Executive Severance won the 2012 Mary Shelley Award for Outstanding Fictional Work from the Media Ecology Association.
Executive Severance Reviews
“Executive Severance, a laugh out loud comic mystery novel, epitomizes our current cultural moment in that it is born from the juxtaposition of authorial invention and technological communication innovation. Merging creative text with new electronic context, Robert K. Blechman's novel, which originally appeared as Twitter entries, can be read on a cell phone. His tweets which merge to form an entertaining novel can't be beat. Hold the phone; exalt in the mystery--engage with Blechman's story which signals the inception of a new literary art form.”
- Marleen S. Barr, author of Envisioning the Future: Science Fiction and the Next Millennium
"A He Dunit.
Sometimes a little verbose, but OMG this is the best twitstery I ever read. It's got everything: narrative drive, mystery, comedy, thrills, tension, laughs. Blechman is on to something, a genre as important to literature as the invention of haiku in rhyme. ..."
- Marvin Kitman, author, The Man Who Would Not Shut Up - The Rise of Bill O'Reilly
"A delightful 'twitstery' - a mystery written in real time Tweets - that is compelling, entertaining, and shows off what can be done in the 140-character form with style and mastery. Blechman's delight in the language shows in every tweet - that is to say, every thread of the story. His plot is tight, tingling, and diverting. Poe would have been proud of the new form Blechman has given to the mystery story."
- Paul Levinson, author New New Media and The Plot to Save Socrates
“Embracing the challenges found in publishing via the medium Twitter, Bob Blechman’s super silly story Executive Severance is stuffed with punny dialogue, clever character conditions, and a total lack of adherence to the old “rules” of storytelling. It’s a meaty tale told in deliciously rare, bite-sized chunks that I’d recommend for consumption to anyone hungering for fiction that satisfies. Well-done, Bob!”
- Michelle Anderson, ♥ mediaChick, author of The Miracle in July - a digital love story
The Golden Parachute Reviews
“Academics have been pulling their hair out about Twitter destroying our literacy. At last, with Blechman's sequel to Executive Severance, we have confirmation -- Only kidding!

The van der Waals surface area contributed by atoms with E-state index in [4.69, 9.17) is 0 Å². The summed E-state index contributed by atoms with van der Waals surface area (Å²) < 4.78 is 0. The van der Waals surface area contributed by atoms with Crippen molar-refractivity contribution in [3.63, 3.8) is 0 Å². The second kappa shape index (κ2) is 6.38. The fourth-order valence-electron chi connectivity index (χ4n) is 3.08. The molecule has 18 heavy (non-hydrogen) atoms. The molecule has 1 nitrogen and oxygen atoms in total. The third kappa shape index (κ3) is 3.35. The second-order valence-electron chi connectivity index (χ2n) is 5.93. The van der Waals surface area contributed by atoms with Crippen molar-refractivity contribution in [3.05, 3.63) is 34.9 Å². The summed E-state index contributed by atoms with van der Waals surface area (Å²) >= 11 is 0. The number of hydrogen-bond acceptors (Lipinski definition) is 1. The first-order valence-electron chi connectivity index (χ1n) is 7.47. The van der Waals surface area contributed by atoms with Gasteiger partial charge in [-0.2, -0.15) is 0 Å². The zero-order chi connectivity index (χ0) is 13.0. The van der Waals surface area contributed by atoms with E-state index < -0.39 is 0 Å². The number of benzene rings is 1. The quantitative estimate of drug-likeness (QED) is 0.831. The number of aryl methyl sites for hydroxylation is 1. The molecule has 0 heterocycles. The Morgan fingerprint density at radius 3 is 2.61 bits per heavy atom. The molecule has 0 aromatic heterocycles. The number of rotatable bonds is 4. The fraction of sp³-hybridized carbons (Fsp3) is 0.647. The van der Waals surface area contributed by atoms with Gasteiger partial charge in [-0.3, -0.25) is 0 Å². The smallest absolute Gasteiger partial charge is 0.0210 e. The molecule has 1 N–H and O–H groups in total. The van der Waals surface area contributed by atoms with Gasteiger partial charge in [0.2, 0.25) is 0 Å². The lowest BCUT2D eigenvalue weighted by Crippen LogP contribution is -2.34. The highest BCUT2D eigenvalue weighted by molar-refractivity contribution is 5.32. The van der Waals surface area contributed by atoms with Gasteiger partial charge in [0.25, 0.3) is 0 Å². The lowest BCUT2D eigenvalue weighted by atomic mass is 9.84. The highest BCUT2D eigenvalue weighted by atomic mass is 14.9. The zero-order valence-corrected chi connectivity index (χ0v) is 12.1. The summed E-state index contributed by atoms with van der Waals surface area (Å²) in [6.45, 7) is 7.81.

In actual fact, The Golden Parachute does just the opposite, refuting that drop-dead proposition with a feast of wit, not Twit, which is also good insofar as Karl Popper didn't think that anything could ever be confirmed, anyway.
The Golden Parachute's not only a paean (not pain) to Twitter, but to mystery and time-travel stories as well, bringing us twisted palindromes; just desserts spelt or spelled backwards; meditations on "dreeting" or "tweaming" which happens when sleep tweeting; and not just Farley but Stuart Granger (stranger than true but true). And there are lots of memorable music references, too, including "Torn Between Two Lovers," one of my all-time favorite lame songs. But there's nothing lame about The Golden Parachute. Read and enjoy, and do keep in mind its injunction that "though reality is not copy protected, fair-use stipulations do apply".
— Paul Levinson, author of The Plot to Save Socrates, Loose Ends, and Ian's Ions and Eons.
"The genre of Twitstery, established by Robert Blechman in his “Executive Severance”, turns to Phantwitsmagoria in a sequel, “The Golden Parachute”. A detective story written in tweets takes readers into a crazy voyage to a mystic Caribbean island, somewhat reminiscent of H.G. Wells' “The Island of Dr. Moreau” with an odd campus on it. This is most likely the only detective novel in the world, literally (oh, yes, twitterally) stuffed with Marshall McLuhan quotes. Adepts will appreciate the play of allusions, while detective novel fans will just enjoy the story full of irony and witty puns."
— Andrey Miroshnichenko, author of Human as Media: The Emancipation of Authorship.